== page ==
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Skeletal muscle mass correlates with increased toxicity during neoadjuvant radiochemotherapy in locally advanced esophageal cancer: A SAKK 75/08 substudy

  • Panje, Cédric M.1
  • Höng, Laura2
  • Hayoz, Stefanie3
  • Baracos, Vickie E.4
  • Herrmann, Evelyn5
  • Garcia Schüler, Helena6
  • Meier, Urs R.7
  • Henke, Guido1
  • Schacher, Sabina8
  • Hawle, Hanne3
  • Gérard, Marie-Aline3
  • Ruhstaller, Thomas9
  • Plasswilm, Ludwig10
  • 1 Kantonsspital St. Gallen, Department of Radiation Oncology, St. Gallen, Switzerland , St. Gallen (Switzerland)
  • 2 Luzerner Kantonsspital, Department of Radiation Oncology, Luzern, Switzerland , Luzern (Switzerland)
  • 3 Swiss Group for Clinical Cancer Research (SAKK) Coordinating Center, Bern, Switzerland , Bern (Switzerland)
  • 4 University of Alberta, Division of Palliative Care Medicine, Department of Oncology, Edmonton, Alberta, Canada , Edmonton (Canada)
  • 5 Inselspital Bern, Department of Radiation Oncology, Bern, Switzerland , Bern (Switzerland)
  • 6 University Hospital Zurich, Zurich, Switzerland , Zurich (Switzerland)
  • 7 Kantonsspital Winterthur, Department of Radiation Oncology, Winterthur, Switzerland , Winterthur (Switzerland)
  • 8 Kantonsspital Winterthur, Department of Medical Oncology, Winterthur, Switzerland , Winterthur (Switzerland)
  • 9 Kantonsspital St. Gallen and University of Basel, Department of Medical Oncology and Hematology, Basel, Switzerland , Basel (Switzerland)
  • 10 St Gallen and University of Bern, Department of Radiation Oncology, Kantonsspital St Gallen, Bern, Switzerland , Bern (Switzerland)
Published Article
Radiation Oncology
Springer (Biomed Central Ltd.)
Publication Date
Sep 11, 2019
DOI: 10.1186/s13014-019-1372-3
Springer Nature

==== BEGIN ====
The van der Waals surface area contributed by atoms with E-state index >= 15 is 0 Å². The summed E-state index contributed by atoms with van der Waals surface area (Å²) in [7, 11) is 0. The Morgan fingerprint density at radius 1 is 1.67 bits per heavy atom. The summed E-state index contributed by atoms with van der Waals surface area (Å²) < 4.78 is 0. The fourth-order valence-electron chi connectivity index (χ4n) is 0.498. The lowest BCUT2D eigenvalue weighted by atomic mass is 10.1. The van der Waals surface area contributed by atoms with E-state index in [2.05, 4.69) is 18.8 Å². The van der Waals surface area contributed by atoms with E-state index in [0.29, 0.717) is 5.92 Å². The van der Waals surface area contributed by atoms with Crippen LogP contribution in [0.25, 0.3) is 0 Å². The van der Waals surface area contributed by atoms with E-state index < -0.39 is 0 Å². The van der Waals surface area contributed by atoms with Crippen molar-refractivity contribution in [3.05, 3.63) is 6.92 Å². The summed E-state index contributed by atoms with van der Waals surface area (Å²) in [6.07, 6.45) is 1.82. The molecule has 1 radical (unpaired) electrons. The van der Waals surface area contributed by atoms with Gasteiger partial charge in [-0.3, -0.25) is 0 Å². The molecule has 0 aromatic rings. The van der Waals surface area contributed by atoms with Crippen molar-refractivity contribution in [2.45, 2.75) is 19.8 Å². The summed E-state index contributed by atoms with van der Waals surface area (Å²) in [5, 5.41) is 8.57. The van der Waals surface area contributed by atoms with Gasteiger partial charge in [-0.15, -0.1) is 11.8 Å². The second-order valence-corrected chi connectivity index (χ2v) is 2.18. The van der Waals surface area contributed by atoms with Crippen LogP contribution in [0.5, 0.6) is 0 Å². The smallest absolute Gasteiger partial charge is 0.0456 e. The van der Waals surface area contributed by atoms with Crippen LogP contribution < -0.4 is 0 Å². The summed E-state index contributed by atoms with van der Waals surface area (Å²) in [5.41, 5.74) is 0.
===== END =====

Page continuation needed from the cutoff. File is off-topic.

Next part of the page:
BackgroundSarcopenia, the critical depletion of skeletal muscle mass, is an independent prognostic factor in several tumor entities for treatment-related toxicity and survival. In esophageal cancer, there have been conflicting results regarding the value of sarcopenia as prognostic factor, which may be attributed to the heterogeneous patient populations and the retrospective nature of previous studies. The aim of our study was therefore to determine the impact of sarcopenia on prospectively collected specific outcomes in a subgroup of patients treated within the phase III study SAKK 75/08 with trimodality therapy (induction chemotherapy, radiochemotherapy and surgery) for locally advanced esophageal cancer.MethodsSarcopenia was assessed by skeletal muscle index at the 3rd lumbar vertebra (L3) in cross-sectional computed tomography scans before induction chemotherapy, before radiochemotherapy and after neoadjuvant therapy in a subgroup of 61 patients from four centers in Switzerland. Sarcopenia was determined by previously established cut-off values (Martin et al., PMID: 23530101) and correlated with prospectively collected outcomes including treatment-related toxicity, postoperative morbidity, treatment feasibility and survival.ResultsUsing the published cut-off values, the prevalence of sarcopenia increased from 29.5% before treatment to 63.9% during neoadjuvant therapy (p < 0.001). Feasibility of neoadjuvant therapy and surgery was not different in initially sarcopenic and non-sarcopenic patients. We observed in sarcopenic patients significantly increased grade ≥ 3 toxicities during chemoradiation (83.3% vs 52.4%, p = 0.04) and a non-significant trend towards increased postoperative complications (66.7% vs 42.9%, p = 0.16). No difference in survival according to sarcopenia could be observed in this small study population.ConclusionsTrimodality therapy in locally advanced esophageal cancer is feasible in selected patients with sarcopenia. Neoadjuvant chemoradiation increased the percentage of sarcopenia. Sarcopenic patients are at higher risk for increased toxicity during neoadjuvant radiochemotherapy and showed a non-significant trend to more postoperative morbidity.

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